When Others Don’t Speak Up, It’s About You
When you find others don’t speak up in conversations and meetings, take a hard look in the mirror. It’s usually because of something you do — or don’t do.
What are you doing to suppress the desire of others to engage? This is not an accusation of fault. In many cases, leaders stifle risk-taking and engagement in groups just by their position of power over others.
People can unfairly fear what they believe are the negative consequences of speaking up. The stronger the leader’s personality, the more likely others might see potential traps when none exist.
That said, leaders have a tremendous influence on how willing others are to speak up. When leaders take up too much space, others sit on their hands and watch like spectators. Ironically, this makes leaders want to fill the room with their voice and ideas even more, which, in turn, creates more silence.
The best leaders encourage others to speak up by stepping back and asking others to take a step forward. Giving team members a greater stake in the conversation or meeting is an excellent solution.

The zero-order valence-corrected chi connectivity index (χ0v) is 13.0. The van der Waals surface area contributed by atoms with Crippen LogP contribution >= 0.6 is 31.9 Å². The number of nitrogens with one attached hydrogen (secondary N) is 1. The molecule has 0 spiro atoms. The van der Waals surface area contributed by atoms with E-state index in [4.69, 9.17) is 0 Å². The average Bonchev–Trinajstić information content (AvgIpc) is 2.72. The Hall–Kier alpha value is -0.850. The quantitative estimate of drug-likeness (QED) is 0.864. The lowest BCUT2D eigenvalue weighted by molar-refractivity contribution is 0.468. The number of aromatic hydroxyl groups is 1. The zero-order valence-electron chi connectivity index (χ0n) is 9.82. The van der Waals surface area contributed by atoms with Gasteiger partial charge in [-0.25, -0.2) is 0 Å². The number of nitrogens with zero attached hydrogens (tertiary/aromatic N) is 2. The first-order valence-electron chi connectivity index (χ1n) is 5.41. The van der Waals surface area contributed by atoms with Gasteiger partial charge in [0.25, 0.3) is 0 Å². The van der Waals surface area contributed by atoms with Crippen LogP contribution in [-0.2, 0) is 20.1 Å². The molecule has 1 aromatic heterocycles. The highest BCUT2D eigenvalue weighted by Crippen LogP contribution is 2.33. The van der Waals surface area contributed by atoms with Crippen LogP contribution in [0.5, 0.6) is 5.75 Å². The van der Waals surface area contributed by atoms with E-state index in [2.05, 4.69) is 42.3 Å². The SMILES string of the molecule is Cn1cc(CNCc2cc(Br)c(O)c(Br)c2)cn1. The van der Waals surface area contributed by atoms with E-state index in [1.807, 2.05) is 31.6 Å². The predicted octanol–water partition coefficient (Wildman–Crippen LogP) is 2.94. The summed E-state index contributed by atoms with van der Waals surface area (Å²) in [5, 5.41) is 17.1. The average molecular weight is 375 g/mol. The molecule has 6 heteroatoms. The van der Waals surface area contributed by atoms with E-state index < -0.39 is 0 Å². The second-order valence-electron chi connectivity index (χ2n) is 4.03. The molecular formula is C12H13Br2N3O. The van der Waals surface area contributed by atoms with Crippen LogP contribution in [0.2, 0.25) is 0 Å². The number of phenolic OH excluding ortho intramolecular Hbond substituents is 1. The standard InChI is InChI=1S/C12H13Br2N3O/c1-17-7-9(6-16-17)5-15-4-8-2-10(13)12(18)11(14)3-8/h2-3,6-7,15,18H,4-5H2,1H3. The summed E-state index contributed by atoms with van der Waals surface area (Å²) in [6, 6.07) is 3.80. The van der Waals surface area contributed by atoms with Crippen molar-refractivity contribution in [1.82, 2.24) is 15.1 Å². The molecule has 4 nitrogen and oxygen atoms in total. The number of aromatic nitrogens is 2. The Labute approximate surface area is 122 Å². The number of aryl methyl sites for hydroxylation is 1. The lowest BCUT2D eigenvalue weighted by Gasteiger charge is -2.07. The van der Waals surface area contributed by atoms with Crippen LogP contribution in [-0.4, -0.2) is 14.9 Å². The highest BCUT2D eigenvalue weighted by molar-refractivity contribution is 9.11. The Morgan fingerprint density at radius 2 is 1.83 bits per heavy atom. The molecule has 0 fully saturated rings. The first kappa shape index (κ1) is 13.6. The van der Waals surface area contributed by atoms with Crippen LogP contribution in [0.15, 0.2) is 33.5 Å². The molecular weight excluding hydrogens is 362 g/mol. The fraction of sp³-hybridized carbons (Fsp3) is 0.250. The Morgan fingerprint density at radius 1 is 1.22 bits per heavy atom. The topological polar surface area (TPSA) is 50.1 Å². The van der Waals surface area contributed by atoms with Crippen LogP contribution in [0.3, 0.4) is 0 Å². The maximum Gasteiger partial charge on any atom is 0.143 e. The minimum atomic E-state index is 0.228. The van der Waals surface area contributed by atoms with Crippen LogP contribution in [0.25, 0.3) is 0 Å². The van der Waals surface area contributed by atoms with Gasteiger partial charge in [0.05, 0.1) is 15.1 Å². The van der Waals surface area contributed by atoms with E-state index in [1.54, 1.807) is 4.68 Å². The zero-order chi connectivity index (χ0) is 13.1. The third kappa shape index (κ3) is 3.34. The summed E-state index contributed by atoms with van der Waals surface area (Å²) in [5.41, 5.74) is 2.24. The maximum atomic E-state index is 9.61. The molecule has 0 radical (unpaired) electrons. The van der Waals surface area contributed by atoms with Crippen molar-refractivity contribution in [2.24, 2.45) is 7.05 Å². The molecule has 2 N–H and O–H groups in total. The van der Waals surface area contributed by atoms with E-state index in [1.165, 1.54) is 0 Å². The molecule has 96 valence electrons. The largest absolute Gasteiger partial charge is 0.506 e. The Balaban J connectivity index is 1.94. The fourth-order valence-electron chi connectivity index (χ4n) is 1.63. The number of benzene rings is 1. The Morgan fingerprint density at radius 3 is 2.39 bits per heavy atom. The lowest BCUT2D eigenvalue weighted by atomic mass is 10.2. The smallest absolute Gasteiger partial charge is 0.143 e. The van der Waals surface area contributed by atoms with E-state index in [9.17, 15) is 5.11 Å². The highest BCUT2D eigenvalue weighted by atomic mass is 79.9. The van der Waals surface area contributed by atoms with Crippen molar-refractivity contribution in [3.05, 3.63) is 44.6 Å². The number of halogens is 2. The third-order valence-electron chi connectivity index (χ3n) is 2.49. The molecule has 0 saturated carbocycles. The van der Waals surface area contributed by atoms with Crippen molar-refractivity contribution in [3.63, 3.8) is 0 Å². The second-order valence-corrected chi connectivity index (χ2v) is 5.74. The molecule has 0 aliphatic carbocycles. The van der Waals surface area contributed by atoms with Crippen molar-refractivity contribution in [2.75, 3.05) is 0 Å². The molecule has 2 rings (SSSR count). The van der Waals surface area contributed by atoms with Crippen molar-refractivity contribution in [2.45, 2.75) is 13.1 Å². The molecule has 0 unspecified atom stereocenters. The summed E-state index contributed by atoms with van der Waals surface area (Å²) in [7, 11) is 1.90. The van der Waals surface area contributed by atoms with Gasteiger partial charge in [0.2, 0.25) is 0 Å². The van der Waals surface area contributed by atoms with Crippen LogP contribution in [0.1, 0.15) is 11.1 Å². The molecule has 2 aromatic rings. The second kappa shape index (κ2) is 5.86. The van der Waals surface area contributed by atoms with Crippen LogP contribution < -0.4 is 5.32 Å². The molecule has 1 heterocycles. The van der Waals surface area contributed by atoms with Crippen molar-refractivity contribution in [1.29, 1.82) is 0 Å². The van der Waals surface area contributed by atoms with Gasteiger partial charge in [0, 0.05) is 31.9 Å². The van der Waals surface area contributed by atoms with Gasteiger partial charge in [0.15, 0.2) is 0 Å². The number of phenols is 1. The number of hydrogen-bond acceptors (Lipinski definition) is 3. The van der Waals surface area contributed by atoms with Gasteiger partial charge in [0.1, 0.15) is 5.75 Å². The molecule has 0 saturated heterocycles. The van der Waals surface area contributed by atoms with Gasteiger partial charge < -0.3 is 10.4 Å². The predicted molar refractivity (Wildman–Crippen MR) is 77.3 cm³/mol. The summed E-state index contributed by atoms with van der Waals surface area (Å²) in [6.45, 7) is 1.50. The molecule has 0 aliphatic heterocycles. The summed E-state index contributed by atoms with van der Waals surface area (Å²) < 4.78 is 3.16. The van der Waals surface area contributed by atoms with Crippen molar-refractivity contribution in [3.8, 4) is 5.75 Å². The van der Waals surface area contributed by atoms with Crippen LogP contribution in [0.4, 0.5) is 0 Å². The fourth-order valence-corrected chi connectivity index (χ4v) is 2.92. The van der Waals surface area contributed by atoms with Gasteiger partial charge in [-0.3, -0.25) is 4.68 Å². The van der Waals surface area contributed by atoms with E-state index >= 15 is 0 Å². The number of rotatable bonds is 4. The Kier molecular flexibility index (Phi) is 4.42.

When team members control the agenda or play specific roles in the meeting, they take on more ownership for contributing. Leaders do better when they remember others contribute most when they own the conversation, not just when they are asked to.
The next time you face a table full of silent team members, ask yourself, “What am I doing that encourages their silence?” It’s more often about your control than it is about the team.
Invite others to speak up by giving them some ownership over the conversation. Remember that silence is never golden when team members don’t contribute.